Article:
Gentrification is such a loaded word. When I went to Elephant and Castle, which is an area that’s special to me, having grown up not too far away – it always had this magnetic quality – to see that amazing shopping centre being demolished for this new development… However, the developers might promise they will do this and the other, but we all know that luxury flats are always at the core of these new developments.

You frequently describe your time spent tracing lost rivers around London as a pilgrimage of sorts. What could this pilgrimage tell people who weren’t previously interested in the lost rivers of London?

Pilgrimage has clear and clearly religious implications across multiple faiths. But I think there is a more general impulse that binds it together. And that is to be walking with purpose. There’s an interplay between the idea of pilgrimage and the practice of psychogeography, which I’ve always seen, rightly or wrongly, as a slightly more aimless walking. There’s that wonderful sense that if you’re going on a pilgrimage, you’re walking in the footsteps of so many generations of people. If anyone was to pick this book up and be inspired to make a walk down one of London’s lost rivers, I would hope that they would bear both of those principles in mind.

Tokenhouse Yard. Photo courtesy Tom Chivers

Bearing in mind the latest floods in London, what does the book and its lost rivers tell us about London’s future under climate change?

I’m not a utopian. I certainly don’t believe that we can return to a prelapsarian paradise, It’s a city. It is a place where we’ve killed whole ecosystems. But I do think by being mindful of what is underneath our feet, I think it can teach us all to respect the geography and work with it rather than working against it. A good example of this is the Pudding Mill River. During the floods, there was that CCTV shot of a flooded tube station. That’s the Pudding Mill Lane DLR station. 

Pudding Mill was a mill on the Pudding Mill River, which was a creek – one of the Bow Back creeks, connected to the River Lea. It was infilled in advance of the Olympics in 2012. No surprise that the Pudding Mill Lane DLR station floods, if you’re basically getting rid of a natural ditch that would hold floodwater. I’m not anti-development, but we need to develop with the geology and not against it.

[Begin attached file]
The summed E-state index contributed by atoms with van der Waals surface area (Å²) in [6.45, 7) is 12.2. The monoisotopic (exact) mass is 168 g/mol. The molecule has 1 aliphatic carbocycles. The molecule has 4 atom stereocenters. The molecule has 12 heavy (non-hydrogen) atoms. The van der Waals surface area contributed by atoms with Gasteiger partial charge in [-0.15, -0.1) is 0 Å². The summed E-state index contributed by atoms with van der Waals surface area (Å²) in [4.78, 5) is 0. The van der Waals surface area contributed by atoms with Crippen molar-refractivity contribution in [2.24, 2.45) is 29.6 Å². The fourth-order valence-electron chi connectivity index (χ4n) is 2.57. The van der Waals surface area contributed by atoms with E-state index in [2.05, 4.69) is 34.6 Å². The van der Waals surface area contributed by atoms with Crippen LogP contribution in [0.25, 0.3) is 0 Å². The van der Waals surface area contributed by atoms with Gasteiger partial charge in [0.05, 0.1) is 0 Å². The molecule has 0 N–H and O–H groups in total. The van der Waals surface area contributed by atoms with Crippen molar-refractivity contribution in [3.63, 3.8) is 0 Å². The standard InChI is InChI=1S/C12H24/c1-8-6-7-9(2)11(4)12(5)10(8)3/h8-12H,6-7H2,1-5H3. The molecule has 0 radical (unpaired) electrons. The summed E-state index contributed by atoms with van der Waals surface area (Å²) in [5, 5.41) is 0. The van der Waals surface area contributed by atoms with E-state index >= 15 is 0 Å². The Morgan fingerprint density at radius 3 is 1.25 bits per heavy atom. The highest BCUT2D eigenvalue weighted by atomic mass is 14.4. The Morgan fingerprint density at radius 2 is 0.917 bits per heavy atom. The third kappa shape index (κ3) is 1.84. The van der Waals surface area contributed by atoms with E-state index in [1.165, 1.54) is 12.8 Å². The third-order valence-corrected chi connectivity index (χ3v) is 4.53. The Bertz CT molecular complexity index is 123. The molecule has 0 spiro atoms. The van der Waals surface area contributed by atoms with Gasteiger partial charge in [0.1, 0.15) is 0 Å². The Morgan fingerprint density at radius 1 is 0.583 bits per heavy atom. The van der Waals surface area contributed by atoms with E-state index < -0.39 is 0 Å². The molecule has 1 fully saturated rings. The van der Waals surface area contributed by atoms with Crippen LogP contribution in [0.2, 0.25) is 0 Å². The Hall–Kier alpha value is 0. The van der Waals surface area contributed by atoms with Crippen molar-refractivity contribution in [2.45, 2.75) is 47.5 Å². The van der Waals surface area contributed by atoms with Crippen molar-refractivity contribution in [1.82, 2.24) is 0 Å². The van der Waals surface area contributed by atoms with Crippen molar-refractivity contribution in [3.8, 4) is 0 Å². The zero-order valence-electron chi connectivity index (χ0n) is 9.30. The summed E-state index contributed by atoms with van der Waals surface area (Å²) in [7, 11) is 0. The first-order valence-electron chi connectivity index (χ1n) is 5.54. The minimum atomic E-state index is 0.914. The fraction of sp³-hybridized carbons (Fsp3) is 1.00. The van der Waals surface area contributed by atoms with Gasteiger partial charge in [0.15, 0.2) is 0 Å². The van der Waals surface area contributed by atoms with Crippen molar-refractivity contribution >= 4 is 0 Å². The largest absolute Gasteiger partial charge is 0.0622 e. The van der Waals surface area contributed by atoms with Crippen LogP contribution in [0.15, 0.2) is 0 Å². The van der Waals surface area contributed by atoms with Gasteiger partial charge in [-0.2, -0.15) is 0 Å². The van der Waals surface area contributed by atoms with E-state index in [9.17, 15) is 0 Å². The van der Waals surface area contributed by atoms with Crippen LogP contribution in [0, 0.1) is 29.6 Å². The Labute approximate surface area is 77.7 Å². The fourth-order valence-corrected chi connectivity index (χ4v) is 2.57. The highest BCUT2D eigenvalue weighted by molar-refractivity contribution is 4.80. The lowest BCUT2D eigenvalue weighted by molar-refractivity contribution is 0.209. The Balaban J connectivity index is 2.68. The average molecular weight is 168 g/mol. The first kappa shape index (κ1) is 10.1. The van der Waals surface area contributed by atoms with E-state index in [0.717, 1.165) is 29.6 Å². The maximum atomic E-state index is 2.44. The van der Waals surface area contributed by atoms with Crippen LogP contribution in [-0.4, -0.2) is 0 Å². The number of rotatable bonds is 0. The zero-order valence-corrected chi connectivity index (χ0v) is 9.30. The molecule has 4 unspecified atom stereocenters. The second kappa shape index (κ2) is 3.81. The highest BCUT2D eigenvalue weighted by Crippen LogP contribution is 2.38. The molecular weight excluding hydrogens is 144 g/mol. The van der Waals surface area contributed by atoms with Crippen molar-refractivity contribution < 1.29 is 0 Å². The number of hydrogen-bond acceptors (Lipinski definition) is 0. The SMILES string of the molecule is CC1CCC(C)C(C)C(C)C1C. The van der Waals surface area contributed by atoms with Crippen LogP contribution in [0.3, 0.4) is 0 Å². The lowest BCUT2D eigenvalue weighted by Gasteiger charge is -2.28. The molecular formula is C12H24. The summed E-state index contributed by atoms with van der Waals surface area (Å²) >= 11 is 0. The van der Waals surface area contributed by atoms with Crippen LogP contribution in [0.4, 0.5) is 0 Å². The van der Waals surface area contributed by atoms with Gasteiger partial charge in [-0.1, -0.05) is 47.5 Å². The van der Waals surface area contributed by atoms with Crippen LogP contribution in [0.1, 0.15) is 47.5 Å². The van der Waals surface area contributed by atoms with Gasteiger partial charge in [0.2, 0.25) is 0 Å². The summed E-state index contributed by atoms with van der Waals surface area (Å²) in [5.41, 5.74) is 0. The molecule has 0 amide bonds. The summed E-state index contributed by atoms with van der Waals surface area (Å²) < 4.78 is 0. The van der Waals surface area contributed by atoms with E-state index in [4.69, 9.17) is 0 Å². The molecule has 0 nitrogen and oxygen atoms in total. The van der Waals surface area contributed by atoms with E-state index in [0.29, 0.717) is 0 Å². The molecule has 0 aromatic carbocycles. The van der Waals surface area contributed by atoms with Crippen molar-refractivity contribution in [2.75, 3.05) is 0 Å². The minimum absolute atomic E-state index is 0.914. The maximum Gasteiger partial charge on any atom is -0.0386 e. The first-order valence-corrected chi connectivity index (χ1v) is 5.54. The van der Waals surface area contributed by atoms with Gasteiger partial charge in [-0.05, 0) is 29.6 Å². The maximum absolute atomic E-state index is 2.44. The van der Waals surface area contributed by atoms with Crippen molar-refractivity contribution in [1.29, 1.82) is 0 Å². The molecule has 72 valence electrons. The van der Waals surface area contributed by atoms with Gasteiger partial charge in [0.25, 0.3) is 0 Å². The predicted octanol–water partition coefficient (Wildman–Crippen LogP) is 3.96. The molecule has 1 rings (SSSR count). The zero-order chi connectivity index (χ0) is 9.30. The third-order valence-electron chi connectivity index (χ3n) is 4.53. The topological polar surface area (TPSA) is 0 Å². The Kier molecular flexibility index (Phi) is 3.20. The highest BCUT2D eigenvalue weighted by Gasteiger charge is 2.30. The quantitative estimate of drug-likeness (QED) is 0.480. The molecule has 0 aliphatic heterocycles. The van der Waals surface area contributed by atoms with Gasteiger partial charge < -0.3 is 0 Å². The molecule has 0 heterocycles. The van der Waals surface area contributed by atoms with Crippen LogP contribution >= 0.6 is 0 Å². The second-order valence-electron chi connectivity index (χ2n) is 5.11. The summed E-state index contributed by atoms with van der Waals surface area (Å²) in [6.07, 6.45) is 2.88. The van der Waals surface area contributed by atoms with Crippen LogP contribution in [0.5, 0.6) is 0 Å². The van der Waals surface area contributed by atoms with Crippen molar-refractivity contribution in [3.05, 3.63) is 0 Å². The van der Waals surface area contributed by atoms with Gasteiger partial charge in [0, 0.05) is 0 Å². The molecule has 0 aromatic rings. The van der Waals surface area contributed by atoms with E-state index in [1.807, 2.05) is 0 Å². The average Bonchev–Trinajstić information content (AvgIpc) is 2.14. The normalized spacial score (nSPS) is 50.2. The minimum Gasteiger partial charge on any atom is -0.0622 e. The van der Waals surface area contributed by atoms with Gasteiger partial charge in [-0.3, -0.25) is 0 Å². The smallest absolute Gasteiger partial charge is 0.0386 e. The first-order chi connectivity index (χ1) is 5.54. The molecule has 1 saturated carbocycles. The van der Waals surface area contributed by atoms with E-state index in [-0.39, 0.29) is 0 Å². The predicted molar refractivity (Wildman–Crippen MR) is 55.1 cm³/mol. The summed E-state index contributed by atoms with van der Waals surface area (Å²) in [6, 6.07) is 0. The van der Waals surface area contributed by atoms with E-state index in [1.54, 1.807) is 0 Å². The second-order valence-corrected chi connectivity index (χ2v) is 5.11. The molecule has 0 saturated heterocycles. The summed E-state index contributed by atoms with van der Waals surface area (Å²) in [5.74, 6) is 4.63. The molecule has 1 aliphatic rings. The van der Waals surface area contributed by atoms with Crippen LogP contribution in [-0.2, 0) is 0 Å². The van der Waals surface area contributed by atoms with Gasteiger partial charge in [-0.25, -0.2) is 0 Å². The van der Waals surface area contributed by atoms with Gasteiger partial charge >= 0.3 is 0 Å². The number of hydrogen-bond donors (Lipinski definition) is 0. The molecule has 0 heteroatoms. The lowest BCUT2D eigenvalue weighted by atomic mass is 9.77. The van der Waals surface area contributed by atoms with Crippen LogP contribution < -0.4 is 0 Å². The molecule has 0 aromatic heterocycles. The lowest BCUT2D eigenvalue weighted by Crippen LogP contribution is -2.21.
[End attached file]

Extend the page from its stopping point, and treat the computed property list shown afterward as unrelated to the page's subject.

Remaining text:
How do these rivers influence our lives?

So many of us are unconsciously connected to the lost rivers. They determined the lie of the land. You can walk down Marylebone Lane: the exact bend of the Lane is the bend of the River Fleet. The curve of the architecture around St Pancras station follows the Fleet. There are lots of examples where we are unconsciously following these lost rivers. It’s a kind of startling revelation when you find out about London’s lost rivers. 

Seeing how popular liminal spaces have become online, was the idea of liminality somehow important to the book?

It’s an interesting idea. But like all great ideas, it is quite hard to articulate precisely what it is. But I suppose it is an idea of a threshold. Some place that is transformative – either the place transforms or the place transforms you. In the book, I start off chapter two by going back to Herne Hill where I grew up. And Herne Hill is literally a liminal space between boroughs. Not quite Dulwich, not quite Brixton, not quite Camberwell. 

Given how personal your book sometimes is, what can London’s lost rivers and the book itself tell its readers? Perhaps even about themselves?

I can only speak of how I think the landscape and my wandering around has affected me. It’s given me a real sense of identity. And in a way, it’s allowed me to overcome loss. There’s something obsessive about the way that I’ve walked around London. If you’ve read the book, the second chapter, which looks at my mum’s death, I suppose it felt transformative. It felt in some way bettering and relieving to be going back to those landscapes that are for me associated with loss.

There are a lot of ghosts in the book. And I’m always hoping that the ghosts that I missed will come back and haunt me. That’s the connection. It’s about things that are visible and things that are invisible. And our desire to use the technical term for recovering lost rivers, daylight those invisible things that we desire to see again.

On a lighter note, knowing that you’ve just covered this in your book to a great extent, is there some kind of fundamental difference between London north of the Thames and south of it?

We’re friendlier here [laughs].

London Clay: Journeys in the Deep City by Tom Chivers is published by Doubleday, an imprint of Penguin Random House